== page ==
Television personality and style guru Tim Gunn is anything but shy. He is known and beloved for his mentoring of budding designers on Project Runway; his savvy tips on his hit show, Tim Gunn’s Guide to Style; and his post as Liz Claiborne’s chief creative officer. When it comes to fashion, he is undoubtedly on top of his game. But perhaps what he is best known for is his practical approach to women’s fashion. While he freely admits fashion can be “daunting,” Gunn also feels fashion should be fun and about feeling good. Here, Tim Gunn lets us in on his three universal style rules.
SK: So, what should every woman know about fashion?
TG: I don’t give out specific advice other than silhouette, proportion and fit because it all depends upon who you are, your particular size and shape, your coloring, your lifestyle and the people with which you interact and how you want to present yourself to the world. It’s very personal, and it should be.
|This is why when the high-waisted pencil skirt was in, I thought, ‘This is kind of ridiculous.’|
SK: There isn’t one rule of thumb you’d tell women to live by?
TG: If you look at my book, [Gunn’s Golden Rules: Life’s Lessons For Making It Work] there are no illustrations, other than generic illustrations that are meant to be an example of an item. I don’t want people looking at photos saying, ‘Oh Tim Gunn says that’s the jacket I should have.’ I mean, I do have a few essential items, but they’re meant to be personalized, like a classic tailored blazer, boyfriend blazers, trench coats, any number of variations.
SK: OK, so tell us, then, what really matters when trying to look fashionable.
TG: One thing I’m going to say is if getting fashion right were easy, everyone would look fantastic. It’s not easy. It’s very daunting. My thoughts and advice about getting your fashion right has to do with three elements, not items. They’re conditions: Silhouette, proportion and the fit.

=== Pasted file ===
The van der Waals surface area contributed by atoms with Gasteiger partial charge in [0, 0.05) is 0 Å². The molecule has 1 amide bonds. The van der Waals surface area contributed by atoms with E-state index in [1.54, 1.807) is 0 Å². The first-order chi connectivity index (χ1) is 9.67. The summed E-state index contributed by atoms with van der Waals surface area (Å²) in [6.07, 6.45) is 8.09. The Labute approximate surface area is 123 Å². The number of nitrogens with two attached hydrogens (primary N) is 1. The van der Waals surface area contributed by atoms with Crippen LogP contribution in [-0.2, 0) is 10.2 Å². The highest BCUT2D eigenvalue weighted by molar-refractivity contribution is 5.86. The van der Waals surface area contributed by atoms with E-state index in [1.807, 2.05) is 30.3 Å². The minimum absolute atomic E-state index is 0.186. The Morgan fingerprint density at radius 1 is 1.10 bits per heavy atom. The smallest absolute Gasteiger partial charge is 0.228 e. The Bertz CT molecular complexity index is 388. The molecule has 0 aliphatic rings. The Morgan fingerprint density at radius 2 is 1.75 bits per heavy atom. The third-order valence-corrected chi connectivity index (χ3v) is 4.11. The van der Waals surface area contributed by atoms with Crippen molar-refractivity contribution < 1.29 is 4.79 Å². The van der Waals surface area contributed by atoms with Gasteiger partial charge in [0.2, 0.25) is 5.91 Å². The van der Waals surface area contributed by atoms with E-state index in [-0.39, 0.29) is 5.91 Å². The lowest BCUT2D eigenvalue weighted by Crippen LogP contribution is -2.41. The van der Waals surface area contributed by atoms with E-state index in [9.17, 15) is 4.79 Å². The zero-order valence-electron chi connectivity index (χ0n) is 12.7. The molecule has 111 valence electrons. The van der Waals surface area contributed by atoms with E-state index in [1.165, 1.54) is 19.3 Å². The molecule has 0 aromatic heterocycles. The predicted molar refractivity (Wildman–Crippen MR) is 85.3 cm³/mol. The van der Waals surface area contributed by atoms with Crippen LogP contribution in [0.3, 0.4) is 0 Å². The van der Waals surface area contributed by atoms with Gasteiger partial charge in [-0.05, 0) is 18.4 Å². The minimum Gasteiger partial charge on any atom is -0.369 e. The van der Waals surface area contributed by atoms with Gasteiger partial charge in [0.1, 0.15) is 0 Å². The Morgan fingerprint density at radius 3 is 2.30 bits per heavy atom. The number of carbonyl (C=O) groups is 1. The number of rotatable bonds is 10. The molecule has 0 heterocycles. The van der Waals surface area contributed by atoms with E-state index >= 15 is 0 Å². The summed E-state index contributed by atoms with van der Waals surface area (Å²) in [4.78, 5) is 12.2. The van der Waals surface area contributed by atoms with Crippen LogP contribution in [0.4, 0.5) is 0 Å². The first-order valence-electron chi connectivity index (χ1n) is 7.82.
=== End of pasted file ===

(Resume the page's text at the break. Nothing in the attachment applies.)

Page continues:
Silhouette is pretty easy; it’s the actual shape of the clothes in relation to your own silhouette. The proportion is the relation of the size and scale of the items to one another and on you, which is why things like skirt lengths can be from the very bottom of the knee cap and never any longer (unless it’s full-length) to the top of your knee cap or several inches higher, depending upon your own scale.
This is why when the high-waisted pencil skirt was in, I thought, ‘This is kind of ridiculous.’ If you’re short-waisted, that high-waisted skirt is going to look like a strapless dress on you. So there’s no item to which I would say it would work for everyone, other than a category item like a trench.
As far as fit, we need to see ourselves as a series of thirds from our shoulders to our toes and dress accordingly. So the goal here is not to cut ourselves. Women who wear a pair of jeans with a tunic top, belt it, because it’s going to give your waist definition. The key is to prevent you from looking cut in half.
SK: Any parting advice?
TG: It’s important to develop or sustain that critical objectivity of how you look. Unfortunately, I have another refrain, about the monkey house and the zoo: When we walk into the monkey house what do we do? We shriek ‘This place stinks!’ Then after 20 minutes, it doesn’t smell so bad and after 40 minutes, it doesn’t smell at all.
The trouble is anyone else new to the monkey house thinks the place stinks. The same thing can happen with clothing; You look at something and think ‘Eww I don’t like this,’ then you wear it around the house and think it’s not so bad. I’m all in favor of taking risks, but the risk shouldn’t be getting into that item that you wouldn’t wear otherwise. It shouldn’t be a matter of ‘Ooh, I’ve gotta get used to this.’ It should be like,’Oh my God, I can’t believe this!’ Like an epiphany.
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